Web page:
In recent years, criticism has been directed at "growth mindset" as a concept, and related research. Moreau et al. (2019) suggest "that overemphasizing the malleability of abilities and other traits can have negative consequences for individuals, science, and society."[37]

Benefit mindset[edit]

In 2015, Ashley Buchanan and Margaret L. Kern proposed a complementary evolution to the fixed and growth mindset called the benefit mindset. The benefit mindset describes society's everyday leaders who promote well-being on both an individual and a collective level. That is, people who discover their strengths to make valuable contributions to causes that are greater than the self. They question why they do what they do, positioning their actions within a purposeful context.[38]

Buchanan and Kern argue "creating cultures of contribution and everyday leadership could be one of the best points of leverage we have for simultaneously bringing out the best in people, organizations and the planet."

Global mindset[edit]

Originating from the study of organizational leadership and coinciding with the growth of multinational corporations in the 1980s, organizations observed that the effectiveness of their executives did not necessarily translate cross-culturally. Global mindset emerged as an explanation (Javidan & Walker, 2013). Leaders in cross-cultural contexts were hypothesized to need an additional skill, ability, or proficiency (i.e. a global mindset) to enable effectiveness regardless of the culture or context (Perlmutter, 1969; Rhinesmith, 1992). Cultural agility[39] refers to the changes implied in such need.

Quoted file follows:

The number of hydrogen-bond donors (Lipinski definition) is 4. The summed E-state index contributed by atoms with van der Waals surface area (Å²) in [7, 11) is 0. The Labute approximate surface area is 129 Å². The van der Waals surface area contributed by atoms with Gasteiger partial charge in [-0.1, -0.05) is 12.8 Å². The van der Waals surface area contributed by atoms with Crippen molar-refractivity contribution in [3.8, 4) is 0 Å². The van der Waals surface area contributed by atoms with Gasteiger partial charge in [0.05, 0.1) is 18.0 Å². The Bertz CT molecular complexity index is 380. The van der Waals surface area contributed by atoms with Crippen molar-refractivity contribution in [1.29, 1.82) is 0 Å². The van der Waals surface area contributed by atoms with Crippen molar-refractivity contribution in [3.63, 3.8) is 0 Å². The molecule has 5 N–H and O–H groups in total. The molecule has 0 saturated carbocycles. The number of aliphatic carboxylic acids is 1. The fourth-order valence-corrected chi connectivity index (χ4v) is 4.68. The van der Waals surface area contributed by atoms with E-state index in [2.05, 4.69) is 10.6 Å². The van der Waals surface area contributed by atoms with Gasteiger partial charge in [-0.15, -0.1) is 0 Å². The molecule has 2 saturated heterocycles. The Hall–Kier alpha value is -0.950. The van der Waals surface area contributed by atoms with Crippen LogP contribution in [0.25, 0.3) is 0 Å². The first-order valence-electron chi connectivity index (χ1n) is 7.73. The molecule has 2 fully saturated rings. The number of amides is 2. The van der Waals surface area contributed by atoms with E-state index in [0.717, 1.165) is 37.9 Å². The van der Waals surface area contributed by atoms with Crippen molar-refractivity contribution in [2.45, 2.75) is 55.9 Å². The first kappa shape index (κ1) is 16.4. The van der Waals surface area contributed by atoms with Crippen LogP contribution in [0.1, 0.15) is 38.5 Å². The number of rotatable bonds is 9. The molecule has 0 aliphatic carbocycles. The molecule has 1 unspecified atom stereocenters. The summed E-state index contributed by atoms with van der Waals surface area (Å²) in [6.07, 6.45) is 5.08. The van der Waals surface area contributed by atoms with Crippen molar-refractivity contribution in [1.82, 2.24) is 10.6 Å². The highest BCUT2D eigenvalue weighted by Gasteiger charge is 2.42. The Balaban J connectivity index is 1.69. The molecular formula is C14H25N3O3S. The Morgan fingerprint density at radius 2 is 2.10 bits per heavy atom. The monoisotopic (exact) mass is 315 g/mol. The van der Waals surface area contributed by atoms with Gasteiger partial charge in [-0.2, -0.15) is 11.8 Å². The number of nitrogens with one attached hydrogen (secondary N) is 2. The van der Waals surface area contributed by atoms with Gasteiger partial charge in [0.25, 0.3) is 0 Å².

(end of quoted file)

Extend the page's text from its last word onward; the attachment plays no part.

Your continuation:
One of the defining characteristics of the study of global mindset is the variety in which scholars conceptualize and operationalize the construct. Yet, scholars typically agree that global mindset and its development increase global effectiveness for both individuals and organizations (French & Chang, 2016).

Abundance and scarcity[edit]

Those with abundance mindset believe that there are enough resources for everyone, seeing the glass half full. While those with the scarcity mindset believe that there is a limited number of resources, seeing the glass half empty.[40] Mehta and Zhu (2012) found that a "scarcity mindset makes people think beyond established functionalities to explore broadly for solutions, thereby heightening creativity. In contrast, an abundance mindset induces functional fixedness, thereby reducing creativity."[41]

Productive and defensive[edit]

According to Chris Argyris (2004), there are two dominant mindsets in organizations: the productive mindset and the defensive mindset.[42] The productive mindset is hinged in logic and focuses on the knowledge and its certifiable results. This is more of a decision-making mindset which is transparent and auditable (Argyris, 2004).

The defensive mindset is a closed mindset like fixed mindset and is self-protective as well as self-deceptive. This mindset does not look at the greater good but centers on saving the skin of the person holding this mindset. It is highly likely that truth, if perceived harmful for the person concerned, would be shut down. This may allow personal growth but no organizational growth or development (Argyris, 2004).

See also[edit]

Dual mentality[edit]